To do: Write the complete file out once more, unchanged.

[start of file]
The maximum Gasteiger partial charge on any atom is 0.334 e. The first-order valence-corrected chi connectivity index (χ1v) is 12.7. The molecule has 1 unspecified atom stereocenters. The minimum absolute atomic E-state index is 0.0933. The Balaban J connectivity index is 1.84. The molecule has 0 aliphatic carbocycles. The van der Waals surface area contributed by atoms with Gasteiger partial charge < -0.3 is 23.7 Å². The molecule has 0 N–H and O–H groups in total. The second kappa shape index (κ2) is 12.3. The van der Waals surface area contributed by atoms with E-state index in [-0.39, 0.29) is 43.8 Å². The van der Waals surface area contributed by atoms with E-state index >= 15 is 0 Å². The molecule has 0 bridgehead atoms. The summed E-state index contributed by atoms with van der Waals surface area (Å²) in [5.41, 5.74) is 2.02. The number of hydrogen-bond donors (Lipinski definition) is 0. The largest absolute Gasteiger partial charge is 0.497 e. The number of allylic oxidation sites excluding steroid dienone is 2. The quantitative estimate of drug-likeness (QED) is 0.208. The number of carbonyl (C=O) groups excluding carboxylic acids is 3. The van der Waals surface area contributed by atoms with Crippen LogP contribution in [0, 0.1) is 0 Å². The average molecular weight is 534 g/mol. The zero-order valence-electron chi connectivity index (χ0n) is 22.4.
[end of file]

The maximum Gasteiger partial charge on any atom is 0.334 e. The first-order valence-corrected chi connectivity index (χ1v) is 12.7. The molecule has 1 unspecified atom stereocenters. The minimum absolute atomic E-state index is 0.0933. The Balaban J connectivity index is 1.84. The molecule has 0 aliphatic carbocycles. The van der Waals surface area contributed by atoms with Gasteiger partial charge < -0.3 is 23.7 Å². The molecule has 0 N–H and O–H groups in total. The second kappa shape index (κ2) is 12.3. The van der Waals surface area contributed by atoms with E-state index in [-0.39, 0.29) is 43.8 Å². The van der Waals surface area contributed by atoms with E-state index >= 15 is 0 Å². The molecule has 0 bridgehead atoms. The summed E-state index contributed by atoms with van der Waals surface area (Å²) in [5.41, 5.74) is 2.02. The number of hydrogen-bond donors (Lipinski definition) is 0. The largest absolute Gasteiger partial charge is 0.497 e. The number of allylic oxidation sites excluding steroid dienone is 2. The quantitative estimate of drug-likeness (QED) is 0.208. The number of carbonyl (C=O) groups excluding carboxylic acids is 3. The van der Waals surface area contributed by atoms with Crippen LogP contribution in [0, 0.1) is 0 Å². The average molecular weight is 534 g/mol. The zero-order valence-electron chi connectivity index (χ0n) is 22.4.